Delinquent payments: what they are and how to manage them

Here we cover what delinquent payments are, why they happen and share strategies for combating them

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September 29, 2023
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Delinquent payments: what they are and how to manage them

The subscription business model is a proven one. It’s dependable, predictable, and – usually – you can forecast income with confidence and accuracy for the weeks and months ahead.

Payment delinquency, however, can threaten this ideal scene. Delinquent payments and accounts – those which, put simply, don’t pay – can result in customer churn. Which, for businesses like subscription services (that rely heavily on unearned revenue), can be fatal.

Fortunately, there’s plenty your business can do to reduce the likelihood of delinquent payments before they happen – and, when they do, take steps to limit the damaging impact they can have on your cash flow and customer base.

Below, we’ll walk you through what delinquent payments are, and why they happen. Then, we’ll unpack our top strategies for combating them: from leveraging’s payment processing software and real-time account updater service to tailoring your dunning management and data collection efforts.

What is a delinquent payment?

A delinquent payment is one that is overdue or unpaid.

Essentially, a delinquent payment is one that hasn’t been made; a payment defined solely by its absence. When a customer, borrower, or debtor fails to make this payment – be it on a loan, credit card, or ongoing monthly subscription service – the account becomes delinquent.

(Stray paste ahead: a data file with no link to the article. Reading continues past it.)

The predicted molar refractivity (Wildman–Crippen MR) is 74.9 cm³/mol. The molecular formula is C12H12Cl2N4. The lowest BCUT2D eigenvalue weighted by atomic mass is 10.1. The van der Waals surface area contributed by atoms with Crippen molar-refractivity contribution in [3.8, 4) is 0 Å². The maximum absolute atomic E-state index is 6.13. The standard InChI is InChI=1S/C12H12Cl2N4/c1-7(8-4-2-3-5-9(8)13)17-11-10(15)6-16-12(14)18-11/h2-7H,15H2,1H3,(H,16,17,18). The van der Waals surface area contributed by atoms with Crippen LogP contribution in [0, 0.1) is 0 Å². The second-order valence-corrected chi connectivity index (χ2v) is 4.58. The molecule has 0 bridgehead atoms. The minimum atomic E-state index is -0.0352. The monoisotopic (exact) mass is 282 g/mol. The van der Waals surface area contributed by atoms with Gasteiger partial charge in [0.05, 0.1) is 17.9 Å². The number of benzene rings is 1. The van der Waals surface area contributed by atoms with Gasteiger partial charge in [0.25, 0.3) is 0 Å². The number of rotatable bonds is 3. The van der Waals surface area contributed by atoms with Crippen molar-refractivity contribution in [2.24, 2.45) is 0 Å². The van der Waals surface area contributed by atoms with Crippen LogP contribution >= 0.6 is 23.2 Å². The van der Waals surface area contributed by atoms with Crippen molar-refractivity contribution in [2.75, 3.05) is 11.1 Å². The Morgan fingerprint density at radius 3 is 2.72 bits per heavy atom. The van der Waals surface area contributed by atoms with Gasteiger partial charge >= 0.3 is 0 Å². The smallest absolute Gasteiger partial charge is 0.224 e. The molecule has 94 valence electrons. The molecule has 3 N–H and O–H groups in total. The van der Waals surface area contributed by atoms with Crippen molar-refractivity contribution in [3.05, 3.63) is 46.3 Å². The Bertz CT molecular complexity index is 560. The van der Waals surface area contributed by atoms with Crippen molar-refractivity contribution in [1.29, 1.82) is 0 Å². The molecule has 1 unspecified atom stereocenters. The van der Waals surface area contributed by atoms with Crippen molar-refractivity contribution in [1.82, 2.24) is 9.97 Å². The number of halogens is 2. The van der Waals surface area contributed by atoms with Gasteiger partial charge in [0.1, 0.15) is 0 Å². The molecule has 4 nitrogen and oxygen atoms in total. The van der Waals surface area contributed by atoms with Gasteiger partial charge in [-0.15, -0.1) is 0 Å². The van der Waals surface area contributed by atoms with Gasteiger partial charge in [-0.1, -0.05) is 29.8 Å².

How are delinquent accounts made?

Delinquent accounts arise when customers or borrowers (be they individuals or companies) fail to make a payment on their financial obligations, according to the agreed-upon terms.

This could, for example, be a monthly mortgage payment. It could be a quarterly utilities bill, or a yearly payment for a software subscription service.

Customers may end up missing a payment because:

  • The credit or debit card they have on file has expired
  • They lack sufficient funds to make the payment
  • The service isn’t automated, and they simply forgot
  • They’re refusing to pay – perhaps, although not always, because of some unaddressed grievance or dissatisfaction with the service

Why is delinquent payment management important?

Managing delinquent payments is vital because, left unchecked, delinquent accounts can have a range of consequences – for everyone involved.

For you, as the merchant, delinquent payments can result in lost revenue, cash flow issues, impacted relationships, and increased costs – be they to collect the debt, handle the admin, or even, in the most extreme cases, pursue legal action.